morning lameness, backache, head
ache, nervousness, rheumatism and
urinary troubles. If your work is
confining, strains the buck, or ex-
poses you to extreme heat or cold
or damp, It's well to keep the kid-
neys active. Doan's Kidney Pills
a-re reliable nnd safe. Thousands
An Oklahoma Case
J H Hayes, Holden-
ville, Okla , says: "I
suffered front constant,
dull aches in my back
which were so severe I
was hardly able to #et
around. The kidney se
• retions were too fre-
quent and highly col
ored. Doan's Kidney
Pills completely cured
the backat he and regit-
hi ted the kidney act on
! sun glad to say that
the cot- has been per
Mianent." u ^
C>«t Doen't at Any Store, 50c • Be*
frQSTER-NilLBURN CO.. BUFFALO. N. Y.
GREATEST WASTE OF MONEYS
Proper Maintenance of Public Roads
Is More Important Than Building
—Lax Methods Used.
(I3y E H HOUSE. Colorado Agricultural
College, Fort Collins, Colo.)
The greatest waste of public
moneys that Is being committed today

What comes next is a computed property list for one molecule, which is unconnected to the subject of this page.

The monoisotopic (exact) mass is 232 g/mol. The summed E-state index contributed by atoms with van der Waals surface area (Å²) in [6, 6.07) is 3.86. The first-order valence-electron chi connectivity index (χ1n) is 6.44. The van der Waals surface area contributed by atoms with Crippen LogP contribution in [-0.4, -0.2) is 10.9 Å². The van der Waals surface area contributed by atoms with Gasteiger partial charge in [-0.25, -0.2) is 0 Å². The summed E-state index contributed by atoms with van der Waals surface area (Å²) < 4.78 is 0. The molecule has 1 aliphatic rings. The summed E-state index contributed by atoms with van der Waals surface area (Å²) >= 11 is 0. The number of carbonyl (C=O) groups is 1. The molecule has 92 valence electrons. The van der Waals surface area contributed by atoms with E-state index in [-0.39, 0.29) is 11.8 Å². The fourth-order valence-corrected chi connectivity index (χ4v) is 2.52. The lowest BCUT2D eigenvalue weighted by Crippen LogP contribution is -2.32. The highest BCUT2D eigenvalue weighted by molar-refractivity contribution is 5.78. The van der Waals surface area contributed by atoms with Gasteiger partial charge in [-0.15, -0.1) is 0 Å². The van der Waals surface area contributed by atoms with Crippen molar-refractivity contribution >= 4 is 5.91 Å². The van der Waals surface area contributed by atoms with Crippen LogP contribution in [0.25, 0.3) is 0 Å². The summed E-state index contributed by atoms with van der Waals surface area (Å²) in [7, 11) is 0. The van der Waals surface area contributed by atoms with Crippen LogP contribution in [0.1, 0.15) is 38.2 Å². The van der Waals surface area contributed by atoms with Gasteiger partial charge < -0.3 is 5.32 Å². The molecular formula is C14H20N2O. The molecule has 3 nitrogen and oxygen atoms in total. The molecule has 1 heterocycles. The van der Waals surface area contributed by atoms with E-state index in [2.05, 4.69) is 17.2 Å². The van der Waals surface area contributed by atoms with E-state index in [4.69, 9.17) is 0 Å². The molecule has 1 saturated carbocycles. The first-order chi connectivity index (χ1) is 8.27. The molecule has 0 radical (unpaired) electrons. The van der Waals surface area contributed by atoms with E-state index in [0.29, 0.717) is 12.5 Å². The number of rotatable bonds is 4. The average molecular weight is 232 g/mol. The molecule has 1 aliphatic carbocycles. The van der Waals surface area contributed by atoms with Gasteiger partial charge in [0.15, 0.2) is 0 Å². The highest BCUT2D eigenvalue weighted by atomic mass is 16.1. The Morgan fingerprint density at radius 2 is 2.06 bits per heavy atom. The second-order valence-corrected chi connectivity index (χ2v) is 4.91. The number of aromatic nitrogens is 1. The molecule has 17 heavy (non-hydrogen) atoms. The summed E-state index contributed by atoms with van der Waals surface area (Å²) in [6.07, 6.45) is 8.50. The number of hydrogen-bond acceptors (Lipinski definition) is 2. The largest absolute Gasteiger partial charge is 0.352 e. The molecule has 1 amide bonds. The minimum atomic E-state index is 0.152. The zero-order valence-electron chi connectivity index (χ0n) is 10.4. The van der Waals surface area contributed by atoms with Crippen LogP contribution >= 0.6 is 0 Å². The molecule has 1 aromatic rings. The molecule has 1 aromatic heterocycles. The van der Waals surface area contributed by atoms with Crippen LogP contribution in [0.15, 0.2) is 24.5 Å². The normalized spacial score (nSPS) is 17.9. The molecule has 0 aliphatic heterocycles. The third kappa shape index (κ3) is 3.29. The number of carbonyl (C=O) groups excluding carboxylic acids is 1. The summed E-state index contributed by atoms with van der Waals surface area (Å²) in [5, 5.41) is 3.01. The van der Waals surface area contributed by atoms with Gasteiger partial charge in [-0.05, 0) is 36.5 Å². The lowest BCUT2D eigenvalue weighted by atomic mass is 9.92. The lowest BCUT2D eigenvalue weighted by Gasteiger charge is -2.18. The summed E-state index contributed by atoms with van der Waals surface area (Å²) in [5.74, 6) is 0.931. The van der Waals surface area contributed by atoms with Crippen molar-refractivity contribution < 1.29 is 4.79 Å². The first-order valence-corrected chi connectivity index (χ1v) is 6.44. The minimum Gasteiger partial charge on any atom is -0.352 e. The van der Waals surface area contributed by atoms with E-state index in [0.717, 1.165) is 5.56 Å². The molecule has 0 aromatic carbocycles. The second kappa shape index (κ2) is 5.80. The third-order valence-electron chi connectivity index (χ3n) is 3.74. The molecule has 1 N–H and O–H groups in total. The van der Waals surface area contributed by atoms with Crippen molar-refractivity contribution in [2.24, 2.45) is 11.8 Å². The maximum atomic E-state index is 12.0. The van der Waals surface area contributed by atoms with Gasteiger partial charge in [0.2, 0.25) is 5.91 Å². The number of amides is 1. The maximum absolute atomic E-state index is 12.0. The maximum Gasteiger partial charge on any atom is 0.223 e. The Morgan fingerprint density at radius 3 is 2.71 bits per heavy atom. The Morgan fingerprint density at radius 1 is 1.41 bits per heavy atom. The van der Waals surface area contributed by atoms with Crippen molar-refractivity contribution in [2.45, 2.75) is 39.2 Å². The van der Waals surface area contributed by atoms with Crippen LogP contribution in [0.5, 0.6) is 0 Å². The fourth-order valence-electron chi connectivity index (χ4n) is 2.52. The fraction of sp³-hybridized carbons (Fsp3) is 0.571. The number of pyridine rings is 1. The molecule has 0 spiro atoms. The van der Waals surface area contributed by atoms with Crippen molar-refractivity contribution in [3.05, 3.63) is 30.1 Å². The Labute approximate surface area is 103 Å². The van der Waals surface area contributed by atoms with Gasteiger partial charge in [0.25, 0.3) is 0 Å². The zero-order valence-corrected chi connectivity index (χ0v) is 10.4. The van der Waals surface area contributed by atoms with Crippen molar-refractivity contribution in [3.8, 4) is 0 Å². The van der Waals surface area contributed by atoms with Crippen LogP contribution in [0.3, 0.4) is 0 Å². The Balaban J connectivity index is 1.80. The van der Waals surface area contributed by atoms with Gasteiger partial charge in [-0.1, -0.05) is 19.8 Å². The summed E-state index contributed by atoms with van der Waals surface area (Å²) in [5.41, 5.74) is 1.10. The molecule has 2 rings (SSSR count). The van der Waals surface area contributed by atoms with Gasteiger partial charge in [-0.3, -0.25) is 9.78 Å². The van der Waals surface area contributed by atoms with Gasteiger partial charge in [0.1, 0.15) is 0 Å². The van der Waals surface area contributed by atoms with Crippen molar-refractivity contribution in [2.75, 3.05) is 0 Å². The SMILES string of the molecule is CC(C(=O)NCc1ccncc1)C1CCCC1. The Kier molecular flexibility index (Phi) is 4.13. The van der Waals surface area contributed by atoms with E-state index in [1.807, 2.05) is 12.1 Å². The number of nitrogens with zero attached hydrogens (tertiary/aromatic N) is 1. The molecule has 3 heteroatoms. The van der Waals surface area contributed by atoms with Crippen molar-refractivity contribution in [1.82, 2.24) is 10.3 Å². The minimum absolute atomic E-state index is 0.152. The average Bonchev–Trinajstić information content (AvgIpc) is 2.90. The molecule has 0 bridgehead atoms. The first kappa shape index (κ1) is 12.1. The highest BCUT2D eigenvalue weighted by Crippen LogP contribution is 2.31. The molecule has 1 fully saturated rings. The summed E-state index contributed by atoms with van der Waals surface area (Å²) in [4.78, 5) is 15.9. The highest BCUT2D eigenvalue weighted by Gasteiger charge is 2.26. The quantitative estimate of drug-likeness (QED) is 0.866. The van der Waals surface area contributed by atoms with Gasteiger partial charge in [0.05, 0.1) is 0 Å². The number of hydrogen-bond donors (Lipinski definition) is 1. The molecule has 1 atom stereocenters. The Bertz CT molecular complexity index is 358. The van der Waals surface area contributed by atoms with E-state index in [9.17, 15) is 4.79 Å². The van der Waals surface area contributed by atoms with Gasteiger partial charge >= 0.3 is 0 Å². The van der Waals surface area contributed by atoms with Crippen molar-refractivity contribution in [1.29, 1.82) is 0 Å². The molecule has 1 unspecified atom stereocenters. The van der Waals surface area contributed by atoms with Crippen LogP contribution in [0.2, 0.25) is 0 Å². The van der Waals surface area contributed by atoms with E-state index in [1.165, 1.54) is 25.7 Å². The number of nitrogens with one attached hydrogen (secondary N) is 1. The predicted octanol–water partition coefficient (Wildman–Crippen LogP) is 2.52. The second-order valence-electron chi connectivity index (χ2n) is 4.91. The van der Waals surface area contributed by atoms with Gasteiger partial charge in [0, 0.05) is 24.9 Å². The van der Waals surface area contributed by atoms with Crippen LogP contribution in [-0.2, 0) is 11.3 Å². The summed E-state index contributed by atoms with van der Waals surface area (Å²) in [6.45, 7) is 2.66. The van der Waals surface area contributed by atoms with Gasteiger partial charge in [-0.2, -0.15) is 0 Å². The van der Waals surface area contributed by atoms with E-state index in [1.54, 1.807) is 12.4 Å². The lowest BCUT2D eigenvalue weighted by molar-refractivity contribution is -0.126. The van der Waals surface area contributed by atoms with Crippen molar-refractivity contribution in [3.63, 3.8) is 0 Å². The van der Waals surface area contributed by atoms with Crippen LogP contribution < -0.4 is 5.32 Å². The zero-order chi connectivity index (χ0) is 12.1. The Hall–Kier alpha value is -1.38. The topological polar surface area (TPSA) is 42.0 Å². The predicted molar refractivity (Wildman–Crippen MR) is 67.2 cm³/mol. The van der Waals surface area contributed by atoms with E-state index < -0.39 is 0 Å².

Is In surfacing our country roads and
then apparently abandoning the same.
No county that engages In real road
building can afford to dismiss Its
workmen when the road has been con-
It rarely over happens that the Ini-
tial work on the road Is done wisely,
Yeast—Well, the New Year came In
Crlmsonbeak—Quietly? You ought
to have heard the salute I got from
my wife when I blew iu home New
ANY CORN LIFTS OUT,
DOESN'T HURT A BIT!
No foolishness! Lift your oornt j
and calluses off with fingers— J
It's like magic!
Sore corns, hard corns, soft corns or
any kind of a corn, can harmlessly be
lifted right out with the ftnger9 If you
apply upon the corn a few drops of
freezone, says a Cincinnati authority.
For little cost one can get a small
bottle of freezone at any drug store,
which will positively rid one's feet of
every corn or callus without pain.
This simple drug dries the moment
It is applied and does not even irri-